When she's not biking, hiking or swimming, Bev Pohlit can probably be found tending to the vegetables growing in her quarter-acre backyard in Sinking Spring, Pennsylvania.
"I take advantage of every little square inch," she said. "My vegetables are my morning snacks."
But as Pohlit enjoyed this rather healthy lifestyle, she also had one vice: She smoked precisely seven cigarettes every day. Although she realized smoking could cause heart disease, it didn't seem to impact her health. Until it did.
Four years ago, Pohlit and her husband, Stan, went out for their first bike ride of the season. They had only gone a couple of miles when she needed to stop and catch her breath. Her heart was pounding, and she didn't feel well.
Chalking it up to winter inactivity, the couple postponed their ride.
Other symptoms followed. On a Mother's Day outing not long after, Pohlit experienced dizziness so intense "it felt like there was an earthquake," she said. Unwilling to spoil the day, she kept it to herself. About a month later, the then-55-year-old began to feel a persistent burning sensation in her chest. After nearly a week, Pohlit awoke in extreme pain.
"It felt like muriatic acid was burning me from the inside out," she said. "We should have called 911."
Instead, Stan raced her to the hospital. An electrocardiogram revealed she was having a heart attack caused by a 95% blockage in her right coronary artery. Cardiologist Dr. Michael Koslow inserted two stents to open the blockage, and she felt immediate relief.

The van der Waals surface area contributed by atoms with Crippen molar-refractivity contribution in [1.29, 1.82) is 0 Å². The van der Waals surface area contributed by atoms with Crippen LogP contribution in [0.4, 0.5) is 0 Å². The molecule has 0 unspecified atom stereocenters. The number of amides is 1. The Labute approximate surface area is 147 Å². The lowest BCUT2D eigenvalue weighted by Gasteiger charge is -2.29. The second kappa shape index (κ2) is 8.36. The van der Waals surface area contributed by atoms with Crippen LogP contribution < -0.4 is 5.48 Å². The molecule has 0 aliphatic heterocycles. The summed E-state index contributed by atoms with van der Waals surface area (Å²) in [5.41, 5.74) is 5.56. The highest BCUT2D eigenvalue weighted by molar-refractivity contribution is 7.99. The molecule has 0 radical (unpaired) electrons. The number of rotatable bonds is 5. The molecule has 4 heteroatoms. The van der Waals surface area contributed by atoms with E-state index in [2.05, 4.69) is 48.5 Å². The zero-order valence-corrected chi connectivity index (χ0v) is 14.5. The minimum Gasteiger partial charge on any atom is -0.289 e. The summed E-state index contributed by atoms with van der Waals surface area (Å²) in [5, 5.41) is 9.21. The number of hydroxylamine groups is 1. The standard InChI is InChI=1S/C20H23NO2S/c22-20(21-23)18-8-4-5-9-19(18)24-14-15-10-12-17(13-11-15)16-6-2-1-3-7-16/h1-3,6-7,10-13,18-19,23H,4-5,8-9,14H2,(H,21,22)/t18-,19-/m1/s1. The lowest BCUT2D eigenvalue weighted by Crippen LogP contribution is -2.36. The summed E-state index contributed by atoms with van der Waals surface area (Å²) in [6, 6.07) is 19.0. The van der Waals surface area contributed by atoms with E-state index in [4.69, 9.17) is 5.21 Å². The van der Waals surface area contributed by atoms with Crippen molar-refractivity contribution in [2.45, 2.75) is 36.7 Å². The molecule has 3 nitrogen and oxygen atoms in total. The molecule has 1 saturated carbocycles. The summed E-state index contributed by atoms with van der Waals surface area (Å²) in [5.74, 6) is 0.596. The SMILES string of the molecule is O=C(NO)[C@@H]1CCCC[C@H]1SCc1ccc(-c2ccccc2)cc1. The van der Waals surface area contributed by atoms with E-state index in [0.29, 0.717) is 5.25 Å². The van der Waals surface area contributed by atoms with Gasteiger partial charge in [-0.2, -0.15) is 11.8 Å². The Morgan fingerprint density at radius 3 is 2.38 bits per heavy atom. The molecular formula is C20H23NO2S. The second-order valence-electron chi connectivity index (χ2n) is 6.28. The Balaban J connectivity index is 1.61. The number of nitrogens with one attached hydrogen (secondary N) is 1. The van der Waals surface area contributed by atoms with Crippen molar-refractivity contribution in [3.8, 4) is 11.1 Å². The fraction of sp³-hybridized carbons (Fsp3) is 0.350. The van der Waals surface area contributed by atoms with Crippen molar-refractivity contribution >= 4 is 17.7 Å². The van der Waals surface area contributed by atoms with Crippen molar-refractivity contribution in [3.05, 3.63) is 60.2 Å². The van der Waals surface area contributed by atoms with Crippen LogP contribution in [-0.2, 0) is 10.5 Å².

"As long as she makes the necessary lifestyle changes, she can look forward to living a normal life from here on out," Koslow said.
That included quitting smoking.
"Cigarettes will kill you in so many ways, and I want to live," she said.
Pohlit learned she had a genetic predisposition to high cholesterol. She's allergic to statins, and other drugs barely made a difference, but an injectable medication brought her cholesterol down within a month.
While her physical symptoms subsided, Pohlit experienced depression, loneliness and even embarrassment in the weeks that followed. She downplayed it to her family.
When Pohlit told her brother and cousins about her heart attack, she made a joke of it, texting them a selfie from her hospital bed, her face covered with wires. "I'm fine, just a little wired up!" she joked.
Cardiac rehabilitation helped. She went for several weeks and found she enjoyed the endorphin rush.
Pohlit also contacted the American Heart Association and soon became a national ambassador for its Go Red for Women campaign. Through the nonprofit's GoRedGetFit program, Pohlit developed a close online friendship with fellow heart attack survivor, Christine Hartline. During the Berks County Heart Walk in Wyomissing, Pennsylvania, they met in person.
"We ran toward each other and hugged so hard for so long," Pohlit said. "We finally felt that we weren't alone."
To spread awareness about heart disease in women, Pohlit and Hartline founded the support group Heart Sisters and speak at local hospitals.
Pohlit also writes a blog, From My Heart, and often talks with other female survivors by phone during her lunch breaks. On a recent hike, she stuffed her pockets with red dress pins and gave them to every woman she encountered.
"I want people to know what happened to me so it won't happen to them," Pohlit said. "Having a heart attack opened my eyes to not only a love of family and friends but a love of human beings and heart sisters. The bonds we have are so deep and unbreakable."
American Heart Association News covers heart and brain health. Not all views expressed in this story reflect the official position of the American Heart Association. Copyright is owned or held by the American Heart Association, Inc., and all rights are reserved. If you have questions or comments about this story, please email email@example.com.